What is the Difference Between Conjunctivochalasis and Dry Eyes?


Dry eyes and conjunctivochalasis have similar symptoms, and the two conditions are often mistaken. In most cases, people suffering from conjunctivochalasis are treated for dry eyes, which does not relieve the symptoms. The right diagnosis can only be made when the necessary tests are done and not just relying on the symptoms. Conjunctivochalasis and dry eye are two different eye conditions, although they share several symptoms. Below are the key differences between the two. 

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What Is Mechanical Dry Eye?

Mechanical eye problem refers to an age-related disorder characterized by folds on the conjunctiva, which can be seen between the eyelids and the eyeball. The conjunctiva is responsible for holding tears that lubricate the eyes. When it develops folds, the normal lubrication process is disrupted, causing symptoms like eye dryness. Mechanical eye problem mostly affects older people, from 60 years old. 

What Is Dry Eye?

Dry eye is a condition that occurs when the tears are unable to lubricate the eye adequately. These may happen when the eye does not produce enough tears or when the tears produced are of low quality. Dry eyes mostly affect older people above the age of 50. However, anyone can be affected by dry eyes, even if they are younger.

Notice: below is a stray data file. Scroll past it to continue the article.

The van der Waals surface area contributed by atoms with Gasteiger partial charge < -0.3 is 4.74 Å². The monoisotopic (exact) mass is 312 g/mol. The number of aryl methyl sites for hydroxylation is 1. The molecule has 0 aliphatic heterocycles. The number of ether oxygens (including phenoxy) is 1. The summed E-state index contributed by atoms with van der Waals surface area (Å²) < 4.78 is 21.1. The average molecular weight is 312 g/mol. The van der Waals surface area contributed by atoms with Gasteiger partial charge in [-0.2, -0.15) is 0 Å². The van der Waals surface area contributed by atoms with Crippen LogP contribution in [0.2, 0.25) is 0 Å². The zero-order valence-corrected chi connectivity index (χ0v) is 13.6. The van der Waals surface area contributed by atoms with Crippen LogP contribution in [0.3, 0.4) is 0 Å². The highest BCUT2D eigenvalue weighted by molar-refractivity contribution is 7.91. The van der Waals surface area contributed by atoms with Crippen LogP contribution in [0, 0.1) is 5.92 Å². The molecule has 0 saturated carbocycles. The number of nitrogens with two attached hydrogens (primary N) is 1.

Causes 

A major cause of mechanical dry eye is the thinning and stretching of the conjunctiva that comes with old age. Other eye conditions like blepharitis, aqueous tear deficiency, and inflammation can also cause the condition. Exposure to eye surgeries may also cause it. 

Dry eye, on the other hand, occurs when the tear film is disrupted. This may be brought up by an autoimmune disease, hormonal changes, allergic eye disease, or inflammation of the eye glands. 

  • Blepharitis
  • Looking at screens for too long
  • Using contacts for a very long time
  • Usage of certain drugs such as antihistamines

Symptoms

Mechanical dry eye does not always cause symptoms. A person might live with it for several years without even knowing it. When it does, you may discover mechanical dry eye symptoms like:

  • Soreness in the eye
  • Itching or burning sensation in the eye
  • Feeling like there is a foreign body in the eye
  • Blurred vision
  • Eye fatigue even after adequate rest

Dry eye causes symptoms such as:

  • A stinging or burning sensation in the eye
  • Light sensitivity
  • Eye redness
  • Blurred vision
  • Eye fatigue
  • Watery eyes
  • Mucus around the eyes

Dry eyes can also lead to the production of excess tears. This happens when the eye gets irritated and sends a signal to the brain to produce more tears. The eye then makes a lot of tears to try to make up for the dryness. However, the tears don’t make the situation better as they are made of more water, which doesn’t lubricate the eye sufficiently. Good quality tears consist of water, oils, mucus, and antibodies. The condition is known as reflex tearing.